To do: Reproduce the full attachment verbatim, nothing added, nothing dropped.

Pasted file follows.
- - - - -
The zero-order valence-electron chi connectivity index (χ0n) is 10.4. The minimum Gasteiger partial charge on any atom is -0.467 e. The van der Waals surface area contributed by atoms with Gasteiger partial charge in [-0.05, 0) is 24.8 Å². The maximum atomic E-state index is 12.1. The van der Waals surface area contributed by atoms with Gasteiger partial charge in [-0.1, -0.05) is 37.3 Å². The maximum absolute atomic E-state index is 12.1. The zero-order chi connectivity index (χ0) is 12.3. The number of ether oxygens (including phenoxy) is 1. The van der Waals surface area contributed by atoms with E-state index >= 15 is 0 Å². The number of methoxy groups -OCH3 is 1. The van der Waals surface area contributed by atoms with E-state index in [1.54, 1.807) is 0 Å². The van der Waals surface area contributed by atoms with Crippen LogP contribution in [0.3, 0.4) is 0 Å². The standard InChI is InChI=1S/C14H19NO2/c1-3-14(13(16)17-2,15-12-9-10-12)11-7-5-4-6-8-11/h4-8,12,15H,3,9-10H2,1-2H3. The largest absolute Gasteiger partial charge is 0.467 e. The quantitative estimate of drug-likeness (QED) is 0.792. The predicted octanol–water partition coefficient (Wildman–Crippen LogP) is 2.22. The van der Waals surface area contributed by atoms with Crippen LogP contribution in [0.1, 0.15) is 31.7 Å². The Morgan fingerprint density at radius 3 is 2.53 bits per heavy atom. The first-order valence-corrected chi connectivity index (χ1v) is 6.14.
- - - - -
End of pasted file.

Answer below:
The zero-order valence-electron chi connectivity index (χ0n) is 10.4. The minimum Gasteiger partial charge on any atom is -0.467 e. The van der Waals surface area contributed by atoms with Gasteiger partial charge in [-0.05, 0) is 24.8 Å². The maximum atomic E-state index is 12.1. The van der Waals surface area contributed by atoms with Gasteiger partial charge in [-0.1, -0.05) is 37.3 Å². The maximum absolute atomic E-state index is 12.1. The zero-order chi connectivity index (χ0) is 12.3. The number of ether oxygens (including phenoxy) is 1. The van der Waals surface area contributed by atoms with E-state index >= 15 is 0 Å². The number of methoxy groups -OCH3 is 1. The van der Waals surface area contributed by atoms with E-state index in [1.54, 1.807) is 0 Å². The van der Waals surface area contributed by atoms with Crippen LogP contribution in [0.3, 0.4) is 0 Å². The standard InChI is InChI=1S/C14H19NO2/c1-3-14(13(16)17-2,15-12-9-10-12)11-7-5-4-6-8-11/h4-8,12,15H,3,9-10H2,1-2H3. The largest absolute Gasteiger partial charge is 0.467 e. The quantitative estimate of drug-likeness (QED) is 0.792. The predicted octanol–water partition coefficient (Wildman–Crippen LogP) is 2.22. The van der Waals surface area contributed by atoms with Crippen LogP contribution in [0.1, 0.15) is 31.7 Å². The Morgan fingerprint density at radius 3 is 2.53 bits per heavy atom. The first-order valence-corrected chi connectivity index (χ1v) is 6.14.